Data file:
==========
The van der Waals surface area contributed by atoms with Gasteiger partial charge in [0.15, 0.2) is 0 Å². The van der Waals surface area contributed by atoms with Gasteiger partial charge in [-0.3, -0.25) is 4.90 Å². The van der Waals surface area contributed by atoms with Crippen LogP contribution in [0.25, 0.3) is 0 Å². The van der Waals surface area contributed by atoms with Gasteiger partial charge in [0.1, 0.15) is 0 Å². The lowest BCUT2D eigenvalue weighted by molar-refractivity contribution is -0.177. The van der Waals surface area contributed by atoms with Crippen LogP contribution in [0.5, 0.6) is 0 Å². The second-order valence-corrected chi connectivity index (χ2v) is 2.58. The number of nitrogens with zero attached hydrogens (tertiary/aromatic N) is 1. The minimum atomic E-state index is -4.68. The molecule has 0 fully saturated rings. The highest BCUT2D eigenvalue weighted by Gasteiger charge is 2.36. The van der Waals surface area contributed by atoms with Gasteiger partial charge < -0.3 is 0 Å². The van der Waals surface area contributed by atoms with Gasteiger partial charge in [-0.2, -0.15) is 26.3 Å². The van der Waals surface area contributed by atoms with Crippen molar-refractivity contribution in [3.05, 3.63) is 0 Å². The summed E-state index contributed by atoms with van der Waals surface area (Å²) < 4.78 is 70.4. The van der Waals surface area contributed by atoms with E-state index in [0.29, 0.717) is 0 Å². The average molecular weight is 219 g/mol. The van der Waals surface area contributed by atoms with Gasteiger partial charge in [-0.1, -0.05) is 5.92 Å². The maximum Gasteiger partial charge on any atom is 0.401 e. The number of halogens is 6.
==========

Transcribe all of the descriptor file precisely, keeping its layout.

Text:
The van der Waals surface area contributed by atoms with Gasteiger partial charge in [0.15, 0.2) is 0 Å². The van der Waals surface area contributed by atoms with Gasteiger partial charge in [-0.3, -0.25) is 4.90 Å². The van der Waals surface area contributed by atoms with Crippen LogP contribution in [0.25, 0.3) is 0 Å². The van der Waals surface area contributed by atoms with Gasteiger partial charge in [0.1, 0.15) is 0 Å². The lowest BCUT2D eigenvalue weighted by molar-refractivity contribution is -0.177. The van der Waals surface area contributed by atoms with Crippen LogP contribution in [0.5, 0.6) is 0 Å². The second-order valence-corrected chi connectivity index (χ2v) is 2.58. The number of nitrogens with zero attached hydrogens (tertiary/aromatic N) is 1. The minimum atomic E-state index is -4.68. The molecule has 0 fully saturated rings. The highest BCUT2D eigenvalue weighted by Gasteiger charge is 2.36. The van der Waals surface area contributed by atoms with Gasteiger partial charge < -0.3 is 0 Å². The van der Waals surface area contributed by atoms with Gasteiger partial charge in [-0.2, -0.15) is 26.3 Å². The van der Waals surface area contributed by atoms with Crippen molar-refractivity contribution in [3.05, 3.63) is 0 Å². The summed E-state index contributed by atoms with van der Waals surface area (Å²) < 4.78 is 70.4. The van der Waals surface area contributed by atoms with E-state index in [0.29, 0.717) is 0 Å². The average molecular weight is 219 g/mol. The van der Waals surface area contributed by atoms with Gasteiger partial charge in [-0.1, -0.05) is 5.92 Å². The maximum Gasteiger partial charge on any atom is 0.401 e. The number of halogens is 6.